but as complex systems that are part of regional and global networks. However, effective management requires both that we
understand the systems to be administered and that we understand the implications of our strategies. We have attempted here
to outline an approach for understanding the dynamics of urban systems and the potential implications of urban policy and
investment management decisions. We described one modeling approach — LEAM — that utilizes cellular automata and other technological
advances in spatial simulation modeling to help improve a community’s ability to make ecologically and economically sound decisions.
LEAM was intended to enable users to capture stochastic influences and view the reported probable consequences of intended events in
a scenario-based format that is comprehensible by local experts, decision-makers, and stakeholders.
The LEAM Model, its development, and its application to several regions within the continental United States is conducted and managed by a team of faculty, staff, and students at the University of Illinois at Urbana-Champaign. This team brings together expertise in substantive issues, modeling, high-performance computing, and visualization coming from the departments of Landscape Architecture, Urban Planning, Geography, Economics, Natural Resources and Environmental Sciences, the National Center for Supercomputing Applications (NCSA), the United States Army Corp of Engineers, and private industry. The mission of the LEAM group is to help others understand the relationships between human economic/cultural activities and biophysical cycles from a changing land use perspective. All of us must realize that these interacting systems behave in very complex and dynamic ways. Understanding the extent of how one system affects another will allow us to make better land use management decisions in the future."
[Search Engine Demo]
Identify the elements and icons on Android UI, enable the basic search function to categories these elements.
[floor plan mining demo]
Mining the floor plans on the web, and the goal was to generate the floorplan layout design into a 3D model automatically.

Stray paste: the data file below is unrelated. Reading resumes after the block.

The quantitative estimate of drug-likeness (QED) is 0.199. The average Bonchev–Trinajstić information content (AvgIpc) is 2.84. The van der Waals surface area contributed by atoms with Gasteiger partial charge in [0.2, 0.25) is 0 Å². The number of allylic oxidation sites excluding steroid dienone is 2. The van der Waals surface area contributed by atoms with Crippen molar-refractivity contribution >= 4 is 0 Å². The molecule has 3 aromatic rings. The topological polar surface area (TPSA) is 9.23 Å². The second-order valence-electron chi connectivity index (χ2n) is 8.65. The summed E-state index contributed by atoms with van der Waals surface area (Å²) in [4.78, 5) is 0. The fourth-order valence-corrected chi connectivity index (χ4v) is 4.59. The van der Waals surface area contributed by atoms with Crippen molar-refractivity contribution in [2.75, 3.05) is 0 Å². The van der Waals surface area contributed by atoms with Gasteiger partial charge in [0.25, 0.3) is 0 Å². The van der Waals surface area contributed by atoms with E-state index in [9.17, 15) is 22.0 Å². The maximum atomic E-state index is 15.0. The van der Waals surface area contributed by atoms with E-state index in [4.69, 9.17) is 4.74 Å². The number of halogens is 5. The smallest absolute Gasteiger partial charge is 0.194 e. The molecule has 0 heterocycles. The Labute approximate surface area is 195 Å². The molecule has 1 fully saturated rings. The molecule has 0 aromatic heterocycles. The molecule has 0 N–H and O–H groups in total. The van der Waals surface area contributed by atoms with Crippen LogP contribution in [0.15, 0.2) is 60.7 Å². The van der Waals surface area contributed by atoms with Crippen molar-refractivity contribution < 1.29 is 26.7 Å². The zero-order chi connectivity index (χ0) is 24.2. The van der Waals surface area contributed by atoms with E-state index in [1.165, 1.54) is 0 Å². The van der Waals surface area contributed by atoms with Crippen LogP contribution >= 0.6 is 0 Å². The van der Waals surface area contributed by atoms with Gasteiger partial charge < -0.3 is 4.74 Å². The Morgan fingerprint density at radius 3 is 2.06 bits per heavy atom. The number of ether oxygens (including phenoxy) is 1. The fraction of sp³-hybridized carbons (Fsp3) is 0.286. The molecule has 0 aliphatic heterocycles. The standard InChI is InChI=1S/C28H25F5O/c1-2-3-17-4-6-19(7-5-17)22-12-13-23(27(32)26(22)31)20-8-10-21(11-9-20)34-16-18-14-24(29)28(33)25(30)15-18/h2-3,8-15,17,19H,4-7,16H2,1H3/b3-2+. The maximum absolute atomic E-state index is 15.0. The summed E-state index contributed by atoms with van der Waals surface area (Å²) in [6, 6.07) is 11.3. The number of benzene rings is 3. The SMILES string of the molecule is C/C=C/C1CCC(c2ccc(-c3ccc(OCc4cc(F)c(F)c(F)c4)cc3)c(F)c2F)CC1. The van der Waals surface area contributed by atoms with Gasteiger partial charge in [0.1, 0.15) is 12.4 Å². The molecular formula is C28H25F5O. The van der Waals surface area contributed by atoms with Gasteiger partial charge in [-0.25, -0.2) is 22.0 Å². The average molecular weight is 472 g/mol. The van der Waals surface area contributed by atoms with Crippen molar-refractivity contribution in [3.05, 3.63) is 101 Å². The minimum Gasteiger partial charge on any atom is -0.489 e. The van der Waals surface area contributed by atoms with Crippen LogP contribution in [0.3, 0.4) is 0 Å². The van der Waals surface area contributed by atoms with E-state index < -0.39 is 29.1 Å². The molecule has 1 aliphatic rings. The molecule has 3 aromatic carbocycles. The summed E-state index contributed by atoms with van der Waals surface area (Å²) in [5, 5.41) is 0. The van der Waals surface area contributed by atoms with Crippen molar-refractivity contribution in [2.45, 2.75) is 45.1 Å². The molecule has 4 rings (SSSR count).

Many companies today need a system to gather useful online information about products or customers, and then, such companies will improve their products or services consequent to this information and improve the functionality of the company. Thus, receiving a large amount and accurate information becomes the first important step in this process, which is followed by storing and retrieving such amounts of data. The next step in the process involves comparing these with the existing system database to update out-of-date data. Finally, future predictions and automatic information updates on available alerts will be the last important step. Currently, there is little research work on how to build such a system. In this thesis, I propose an Update and Alert System (EIUAS) for companies to maintain their products database. This system contains many parts, including, among others, a web crawler, data extractor, data verifier, data integration, dynamic database design, data retrieval engine, updatable checker, predict module, and updatable alerts. The system would enable a company to receive all of the useful information about products or customers from public space. To evaluate the usefulness of this system as a baseline, we perform a calculation on the updatable percentage. Additionally, qualitative assessment by a domain expert also confirmed the system as very useful and with updatable information.